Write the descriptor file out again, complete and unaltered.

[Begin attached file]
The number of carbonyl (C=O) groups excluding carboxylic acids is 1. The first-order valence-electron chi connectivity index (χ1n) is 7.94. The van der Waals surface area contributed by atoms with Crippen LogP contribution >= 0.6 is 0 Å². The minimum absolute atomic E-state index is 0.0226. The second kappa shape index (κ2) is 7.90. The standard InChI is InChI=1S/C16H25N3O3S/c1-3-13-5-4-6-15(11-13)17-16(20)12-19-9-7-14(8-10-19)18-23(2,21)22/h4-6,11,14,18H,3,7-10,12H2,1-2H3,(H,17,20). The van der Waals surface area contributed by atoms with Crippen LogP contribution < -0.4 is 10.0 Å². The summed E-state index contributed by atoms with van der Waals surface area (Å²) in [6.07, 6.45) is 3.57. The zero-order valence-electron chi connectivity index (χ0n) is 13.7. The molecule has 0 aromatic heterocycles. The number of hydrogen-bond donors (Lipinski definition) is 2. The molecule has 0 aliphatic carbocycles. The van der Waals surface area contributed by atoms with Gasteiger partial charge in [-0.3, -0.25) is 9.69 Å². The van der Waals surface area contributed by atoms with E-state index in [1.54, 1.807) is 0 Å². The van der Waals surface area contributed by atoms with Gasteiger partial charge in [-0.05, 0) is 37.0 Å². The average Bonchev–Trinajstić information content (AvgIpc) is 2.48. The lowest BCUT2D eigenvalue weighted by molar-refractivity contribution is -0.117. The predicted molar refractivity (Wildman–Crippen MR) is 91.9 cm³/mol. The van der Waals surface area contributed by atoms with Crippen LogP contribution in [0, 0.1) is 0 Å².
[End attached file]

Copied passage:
The number of carbonyl (C=O) groups excluding carboxylic acids is 1. The first-order valence-electron chi connectivity index (χ1n) is 7.94. The van der Waals surface area contributed by atoms with Crippen LogP contribution >= 0.6 is 0 Å². The minimum absolute atomic E-state index is 0.0226. The second kappa shape index (κ2) is 7.90. The standard InChI is InChI=1S/C16H25N3O3S/c1-3-13-5-4-6-15(11-13)17-16(20)12-19-9-7-14(8-10-19)18-23(2,21)22/h4-6,11,14,18H,3,7-10,12H2,1-2H3,(H,17,20). The van der Waals surface area contributed by atoms with Crippen LogP contribution < -0.4 is 10.0 Å². The summed E-state index contributed by atoms with van der Waals surface area (Å²) in [6.07, 6.45) is 3.57. The zero-order valence-electron chi connectivity index (χ0n) is 13.7. The molecule has 0 aromatic heterocycles. The number of hydrogen-bond donors (Lipinski definition) is 2. The molecule has 0 aliphatic carbocycles. The van der Waals surface area contributed by atoms with Gasteiger partial charge in [-0.3, -0.25) is 9.69 Å². The van der Waals surface area contributed by atoms with E-state index in [1.54, 1.807) is 0 Å². The van der Waals surface area contributed by atoms with Gasteiger partial charge in [-0.05, 0) is 37.0 Å². The average Bonchev–Trinajstić information content (AvgIpc) is 2.48. The lowest BCUT2D eigenvalue weighted by molar-refractivity contribution is -0.117. The predicted molar refractivity (Wildman–Crippen MR) is 91.9 cm³/mol. The van der Waals surface area contributed by atoms with Crippen LogP contribution in [0, 0.1) is 0 Å².